The fire and a smaller one 12 miles (19 kilometers) north in the city of Murrieta broke out the day after state officials sent an unprecedented alert to cell phones across seven Southern California counties warning that strong Santa Ana winds could cause extreme fire danger. Although hurricane-force winds predicted did not materialize, firefighters faced gusts that fanned flames and put thousands of homes in jeopardy.
Along the coast between Ventura and Santa Barbara, tiny beach communities were under siege as fire leapt from steep hillsides across U.S. Highway 101.
“We drove through a wall of flames,” Wendy Frank said, describing her ordeal after evacuating her horses from Ojai on Wednesday night. “I didn’t know if we’d make it. I just put the accelerator down. I know we were going over 100 mph (160 kph), we could have been going much more, and just hoped for the best.”
Fires flared up Thursday along the highway, forcing an evacuation of dozens of homes at Faria Beach.
“Anyone in your homes still, you need to leave now,” a California Highway Patrol officer said through a loudspeaker while driving down a smoke-shrouded street. “The fire is here, you need to leave.”
Joseph Ruffner had left earlier in the week but returned and said he was staying put this time.
“This morning there was a wall of fire back right over here,” he said. “I didn’t think it was no big deal, but it’s coming back to burn what it didn’t burn yesterday.”
The highway, which runs the length of the state and is a major commuter corridor to Los Angeles, was closed intermittently along the 28-mile (45-kilometer) stretch between Ventura and Santa Barbara.
The Ventura and LA-area fires have put tens of thousands of people under evacuation orders and destroyed nearly 200 homes and buildings, a figure almost certain to rise.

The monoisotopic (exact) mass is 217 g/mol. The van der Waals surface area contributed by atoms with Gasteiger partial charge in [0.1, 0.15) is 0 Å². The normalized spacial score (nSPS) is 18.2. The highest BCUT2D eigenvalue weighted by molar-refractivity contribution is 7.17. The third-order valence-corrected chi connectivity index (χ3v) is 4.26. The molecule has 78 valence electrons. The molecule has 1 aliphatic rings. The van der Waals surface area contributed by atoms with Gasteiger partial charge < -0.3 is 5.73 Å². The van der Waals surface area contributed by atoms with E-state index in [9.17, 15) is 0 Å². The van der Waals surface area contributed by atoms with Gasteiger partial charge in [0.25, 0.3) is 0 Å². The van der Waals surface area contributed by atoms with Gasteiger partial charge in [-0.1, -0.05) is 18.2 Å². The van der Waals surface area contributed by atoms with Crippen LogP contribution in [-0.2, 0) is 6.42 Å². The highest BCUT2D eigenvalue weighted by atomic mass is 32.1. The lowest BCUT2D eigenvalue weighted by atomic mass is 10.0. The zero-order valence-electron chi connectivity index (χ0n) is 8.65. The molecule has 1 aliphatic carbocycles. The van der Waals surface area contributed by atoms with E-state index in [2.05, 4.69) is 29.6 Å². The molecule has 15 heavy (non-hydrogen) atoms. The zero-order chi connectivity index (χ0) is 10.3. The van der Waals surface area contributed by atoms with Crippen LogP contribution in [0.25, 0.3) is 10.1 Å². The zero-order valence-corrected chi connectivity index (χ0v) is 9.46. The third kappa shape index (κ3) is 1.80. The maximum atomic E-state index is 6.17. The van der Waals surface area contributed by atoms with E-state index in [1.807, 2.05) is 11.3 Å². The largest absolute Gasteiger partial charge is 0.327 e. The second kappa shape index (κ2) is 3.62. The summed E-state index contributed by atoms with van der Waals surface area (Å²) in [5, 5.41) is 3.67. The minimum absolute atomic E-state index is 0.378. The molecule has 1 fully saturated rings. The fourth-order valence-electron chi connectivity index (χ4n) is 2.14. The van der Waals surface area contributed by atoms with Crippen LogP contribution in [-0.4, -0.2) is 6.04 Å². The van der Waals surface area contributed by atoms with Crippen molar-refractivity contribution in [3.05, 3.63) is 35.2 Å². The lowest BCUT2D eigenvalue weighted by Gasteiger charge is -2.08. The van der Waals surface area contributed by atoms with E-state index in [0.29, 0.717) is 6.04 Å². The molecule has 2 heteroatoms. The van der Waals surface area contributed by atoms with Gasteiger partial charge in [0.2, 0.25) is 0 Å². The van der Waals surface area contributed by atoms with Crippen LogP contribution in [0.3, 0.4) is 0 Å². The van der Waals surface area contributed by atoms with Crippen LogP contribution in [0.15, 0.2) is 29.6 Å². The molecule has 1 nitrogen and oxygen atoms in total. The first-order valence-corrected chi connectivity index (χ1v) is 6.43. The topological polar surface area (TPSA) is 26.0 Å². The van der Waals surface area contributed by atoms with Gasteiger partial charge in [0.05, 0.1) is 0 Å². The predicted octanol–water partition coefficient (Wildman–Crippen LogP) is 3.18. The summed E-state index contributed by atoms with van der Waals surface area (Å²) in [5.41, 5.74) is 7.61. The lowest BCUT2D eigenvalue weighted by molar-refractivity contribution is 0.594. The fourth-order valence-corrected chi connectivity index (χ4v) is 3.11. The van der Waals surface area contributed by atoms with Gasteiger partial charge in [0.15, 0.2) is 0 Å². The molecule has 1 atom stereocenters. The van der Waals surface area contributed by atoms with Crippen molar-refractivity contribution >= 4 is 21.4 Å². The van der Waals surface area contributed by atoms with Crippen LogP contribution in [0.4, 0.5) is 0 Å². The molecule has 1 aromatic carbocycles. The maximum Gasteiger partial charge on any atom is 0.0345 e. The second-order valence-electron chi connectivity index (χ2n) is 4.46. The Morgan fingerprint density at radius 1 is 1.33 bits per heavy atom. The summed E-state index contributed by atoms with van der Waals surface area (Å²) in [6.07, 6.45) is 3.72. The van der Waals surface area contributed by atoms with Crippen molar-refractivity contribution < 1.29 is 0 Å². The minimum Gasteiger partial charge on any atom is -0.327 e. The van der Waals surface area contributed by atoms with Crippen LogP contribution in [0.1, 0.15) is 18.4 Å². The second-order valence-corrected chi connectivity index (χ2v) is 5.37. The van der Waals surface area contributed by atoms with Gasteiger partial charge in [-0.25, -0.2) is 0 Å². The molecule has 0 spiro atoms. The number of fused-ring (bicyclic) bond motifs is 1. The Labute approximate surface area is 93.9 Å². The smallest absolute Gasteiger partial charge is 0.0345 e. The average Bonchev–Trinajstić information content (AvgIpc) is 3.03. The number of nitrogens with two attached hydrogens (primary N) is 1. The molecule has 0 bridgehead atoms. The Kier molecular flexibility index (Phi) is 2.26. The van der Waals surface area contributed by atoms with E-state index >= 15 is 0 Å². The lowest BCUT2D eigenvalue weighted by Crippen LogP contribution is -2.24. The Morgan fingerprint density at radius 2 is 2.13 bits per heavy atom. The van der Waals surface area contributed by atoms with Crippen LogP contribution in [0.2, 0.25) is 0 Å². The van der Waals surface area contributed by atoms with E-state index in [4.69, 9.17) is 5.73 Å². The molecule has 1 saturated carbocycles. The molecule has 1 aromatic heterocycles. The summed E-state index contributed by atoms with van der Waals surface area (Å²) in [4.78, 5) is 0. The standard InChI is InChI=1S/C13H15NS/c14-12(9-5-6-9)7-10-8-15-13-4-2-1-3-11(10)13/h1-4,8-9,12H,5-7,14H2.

A woman was found dead in a wrecked car in an evacuation zone near the city of Santa Paula, where the Ventura County blaze began Monday night, but officials could not immediately say whether the accident was fire-related.
The massive fire threatened Ojai, a scenic mountain town dubbed “Shangri-La” and known for its boutique hotels and New Age spiritual retreats.
Most of Ojai’s 7,000 residents were warned to clear out late Wednesday and patients unable to walk were moved from the Ojai Valley Community Hospital because of unprecedented, hurricane-force Santa Ana winds in the overnight forecast.
Ash fell like snowflakes on citrus orchards scattered around town and on Spanish-style architecture as firefighters parked their trucks around houses in anticipation of winds picking back up.
Some businesses were closed, but staples could be found at Pat’s Liquor, where Hank Cheyne-Garcia loaded up with supplies to fuel through another edgy night keeping sentry on the fire.
“It got a little too intense yesterday with the wind kicking up,” he said. “There was just so much smoke. Yesterday you couldn’t see the street.”
Myers reported from Ventura. Associated Press writers Julie Watson in San Diego, Brian Skoloff in Ojai, and Brian Melley, Michael Balsamo, Robert Jablon, Chris Weber, Andrew Dalton and John Antczak in Los Angeles contributed to this report.